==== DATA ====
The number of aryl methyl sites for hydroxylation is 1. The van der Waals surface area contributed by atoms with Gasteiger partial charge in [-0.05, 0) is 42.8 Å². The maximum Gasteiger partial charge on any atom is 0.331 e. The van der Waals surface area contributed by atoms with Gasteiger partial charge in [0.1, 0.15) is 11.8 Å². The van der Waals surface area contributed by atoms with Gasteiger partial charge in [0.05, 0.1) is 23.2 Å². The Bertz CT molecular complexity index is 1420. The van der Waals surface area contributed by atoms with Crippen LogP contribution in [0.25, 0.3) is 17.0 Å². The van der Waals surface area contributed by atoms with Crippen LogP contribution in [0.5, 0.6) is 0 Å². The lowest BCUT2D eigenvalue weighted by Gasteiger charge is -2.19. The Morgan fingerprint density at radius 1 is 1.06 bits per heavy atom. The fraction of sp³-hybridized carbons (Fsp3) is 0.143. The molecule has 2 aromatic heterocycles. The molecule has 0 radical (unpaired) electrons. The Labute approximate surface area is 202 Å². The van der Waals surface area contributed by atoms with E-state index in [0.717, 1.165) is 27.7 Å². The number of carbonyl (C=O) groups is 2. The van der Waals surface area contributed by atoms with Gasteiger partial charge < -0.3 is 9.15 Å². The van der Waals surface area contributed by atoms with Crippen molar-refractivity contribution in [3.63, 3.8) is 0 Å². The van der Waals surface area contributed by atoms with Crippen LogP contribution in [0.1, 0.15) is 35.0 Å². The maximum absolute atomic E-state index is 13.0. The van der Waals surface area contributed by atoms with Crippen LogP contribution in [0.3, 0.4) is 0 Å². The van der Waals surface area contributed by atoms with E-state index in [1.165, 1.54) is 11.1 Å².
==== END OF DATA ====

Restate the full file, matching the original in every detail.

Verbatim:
The number of aryl methyl sites for hydroxylation is 1. The van der Waals surface area contributed by atoms with Gasteiger partial charge in [-0.05, 0) is 42.8 Å². The maximum Gasteiger partial charge on any atom is 0.331 e. The van der Waals surface area contributed by atoms with Gasteiger partial charge in [0.1, 0.15) is 11.8 Å². The van der Waals surface area contributed by atoms with Gasteiger partial charge in [0.05, 0.1) is 23.2 Å². The Bertz CT molecular complexity index is 1420. The van der Waals surface area contributed by atoms with Crippen LogP contribution in [0.25, 0.3) is 17.0 Å². The van der Waals surface area contributed by atoms with Crippen LogP contribution in [0.5, 0.6) is 0 Å². The lowest BCUT2D eigenvalue weighted by Gasteiger charge is -2.19. The Morgan fingerprint density at radius 1 is 1.06 bits per heavy atom. The fraction of sp³-hybridized carbons (Fsp3) is 0.143. The molecule has 2 aromatic heterocycles. The molecule has 0 radical (unpaired) electrons. The Labute approximate surface area is 202 Å². The van der Waals surface area contributed by atoms with E-state index in [0.717, 1.165) is 27.7 Å². The number of carbonyl (C=O) groups is 2. The van der Waals surface area contributed by atoms with Gasteiger partial charge < -0.3 is 9.15 Å². The van der Waals surface area contributed by atoms with Crippen molar-refractivity contribution in [3.63, 3.8) is 0 Å². The van der Waals surface area contributed by atoms with Crippen LogP contribution in [0.1, 0.15) is 35.0 Å². The maximum absolute atomic E-state index is 13.0. The van der Waals surface area contributed by atoms with Crippen LogP contribution in [0.3, 0.4) is 0 Å². The van der Waals surface area contributed by atoms with E-state index in [1.165, 1.54) is 11.1 Å².